STUDENTS FACING HUNGER

These are some of the resources provided to support students who are in need of food assistance because of one’s financial circumstances. If you have not checked out these resources, stop by and get yourself informed of some of the resources provided to UC Davis students, whether you are facing hunger or know of someone. It is a way to also keep yourself updated if there are additional resources implemented to support our students, if not yourself. On the other end, you can bring your ideas to the forefront on adding potential resources to better support ALL students facing food insecurity.




1 “The Pantry,” The Pantry, http://thepantry.ucdavis.edu.

2 “Welcome to the UC CalFresh Nutrition Education Program,” UC CalFresh, http://fsnep.ucdavis.edu.

3 “Jump Menu” Fruit & Veggie Up!, Student Health and Counseling Services, \ https://shcs.ucdavis.edu/services/nutrition-services/fruit-and-veggie-up.

4 The Pantry, http://asucd-cms.ucdavis.edu/the-pantry/scholarship-form/.

Cover Image Credit: berkshireeagle.com

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Living The College Life Doesn't Mean You Can Judge Those Who Chose Something Different

Life is full of choices and we can only judge our own.

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Picture this: you just got home from your summer internship and as you're sitting on the couch catching up on all of your social media for the day, you see that another girl you went to high school with is pregnant with her second kid! You may have only tangentially known this girl, but you immediately screenshot the post and send it to your group chat of your friends from home.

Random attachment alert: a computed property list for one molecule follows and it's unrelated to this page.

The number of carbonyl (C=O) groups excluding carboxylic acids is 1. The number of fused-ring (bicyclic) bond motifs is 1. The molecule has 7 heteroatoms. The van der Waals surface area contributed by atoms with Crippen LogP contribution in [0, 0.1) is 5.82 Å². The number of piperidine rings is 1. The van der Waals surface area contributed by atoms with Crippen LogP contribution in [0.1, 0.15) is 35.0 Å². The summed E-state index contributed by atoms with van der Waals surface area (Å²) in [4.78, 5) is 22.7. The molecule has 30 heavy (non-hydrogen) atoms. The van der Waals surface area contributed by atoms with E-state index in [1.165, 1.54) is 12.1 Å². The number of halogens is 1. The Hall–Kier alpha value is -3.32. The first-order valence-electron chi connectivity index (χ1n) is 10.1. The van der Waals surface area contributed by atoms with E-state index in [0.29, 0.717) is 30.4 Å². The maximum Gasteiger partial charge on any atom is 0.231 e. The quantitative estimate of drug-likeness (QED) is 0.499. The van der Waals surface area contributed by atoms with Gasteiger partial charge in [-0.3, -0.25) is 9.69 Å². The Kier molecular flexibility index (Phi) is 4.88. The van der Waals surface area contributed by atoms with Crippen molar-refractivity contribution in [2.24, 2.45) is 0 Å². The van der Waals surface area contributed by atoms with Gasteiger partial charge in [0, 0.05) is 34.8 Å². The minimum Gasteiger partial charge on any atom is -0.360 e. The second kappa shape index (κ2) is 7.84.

The conversation probably looks something like this:

You: (insert girl's name here) is pregnant!! Again!

Friend A: Whatt?!? Dude. I didn't even know she had a kid before.

Friend B: I just saw this too! Crazy!! I can barely keep my cactus alive, so kids definitely won't be on my radar anytime soon.

Friend A: Relatable. I honestly can't imagine.

Sound familiar?

So many of us do this, and even if not with malicious intent, we often don't realize that what may come as shocking or irresponsible in our eyes may be a perfectly normal and responsible life choice for someone else. Most of us are in college and are surrounded by, you guessed it — people that are also in college. This may be the path that the majority of us are on, but it is not the path that everyone takes, and we should be able to respect that.

Just because you are working towards becoming an engineer, doctor or lawyer doesn't mean that you are better than the person who chose to enter the workforce after high school or the person who chose to start a family early.

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Life is full of choices, and, at the end of the day, the only choices we can judge are our own. You often don't know the entire story when it's someone you know, much less when it's just some girl you went to high school with.